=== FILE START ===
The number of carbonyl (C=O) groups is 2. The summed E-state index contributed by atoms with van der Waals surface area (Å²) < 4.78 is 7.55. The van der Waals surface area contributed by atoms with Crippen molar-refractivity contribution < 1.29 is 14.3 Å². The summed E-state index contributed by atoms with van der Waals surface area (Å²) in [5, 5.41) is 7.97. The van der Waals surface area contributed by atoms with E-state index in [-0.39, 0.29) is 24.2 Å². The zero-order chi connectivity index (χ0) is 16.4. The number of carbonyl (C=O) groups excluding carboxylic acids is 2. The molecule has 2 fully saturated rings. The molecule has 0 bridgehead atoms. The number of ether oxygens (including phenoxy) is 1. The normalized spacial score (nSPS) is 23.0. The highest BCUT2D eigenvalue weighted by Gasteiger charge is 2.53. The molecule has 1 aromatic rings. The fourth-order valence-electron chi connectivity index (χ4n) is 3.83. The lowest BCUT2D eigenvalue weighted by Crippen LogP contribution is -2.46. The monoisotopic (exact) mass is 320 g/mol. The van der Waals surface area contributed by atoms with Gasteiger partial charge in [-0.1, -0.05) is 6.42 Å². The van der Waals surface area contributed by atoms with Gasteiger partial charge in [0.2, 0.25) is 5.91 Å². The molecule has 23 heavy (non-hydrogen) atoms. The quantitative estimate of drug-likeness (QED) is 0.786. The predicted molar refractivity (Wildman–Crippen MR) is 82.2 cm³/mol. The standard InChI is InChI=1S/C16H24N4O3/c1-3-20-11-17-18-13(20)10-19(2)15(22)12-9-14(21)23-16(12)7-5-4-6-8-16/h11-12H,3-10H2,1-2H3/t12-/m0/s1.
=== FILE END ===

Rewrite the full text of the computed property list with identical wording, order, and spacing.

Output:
The number of carbonyl (C=O) groups is 2. The summed E-state index contributed by atoms with van der Waals surface area (Å²) < 4.78 is 7.55. The van der Waals surface area contributed by atoms with Crippen molar-refractivity contribution < 1.29 is 14.3 Å². The summed E-state index contributed by atoms with van der Waals surface area (Å²) in [5, 5.41) is 7.97. The van der Waals surface area contributed by atoms with E-state index in [-0.39, 0.29) is 24.2 Å². The zero-order chi connectivity index (χ0) is 16.4. The number of carbonyl (C=O) groups excluding carboxylic acids is 2. The molecule has 2 fully saturated rings. The molecule has 0 bridgehead atoms. The number of ether oxygens (including phenoxy) is 1. The normalized spacial score (nSPS) is 23.0. The highest BCUT2D eigenvalue weighted by Gasteiger charge is 2.53. The molecule has 1 aromatic rings. The fourth-order valence-electron chi connectivity index (χ4n) is 3.83. The lowest BCUT2D eigenvalue weighted by Crippen LogP contribution is -2.46. The monoisotopic (exact) mass is 320 g/mol. The van der Waals surface area contributed by atoms with Gasteiger partial charge in [-0.1, -0.05) is 6.42 Å². The van der Waals surface area contributed by atoms with Gasteiger partial charge in [0.2, 0.25) is 5.91 Å². The molecule has 23 heavy (non-hydrogen) atoms. The quantitative estimate of drug-likeness (QED) is 0.786. The predicted molar refractivity (Wildman–Crippen MR) is 82.2 cm³/mol. The standard InChI is InChI=1S/C16H24N4O3/c1-3-20-11-17-18-13(20)10-19(2)15(22)12-9-14(21)23-16(12)7-5-4-6-8-16/h11-12H,3-10H2,1-2H3/t12-/m0/s1.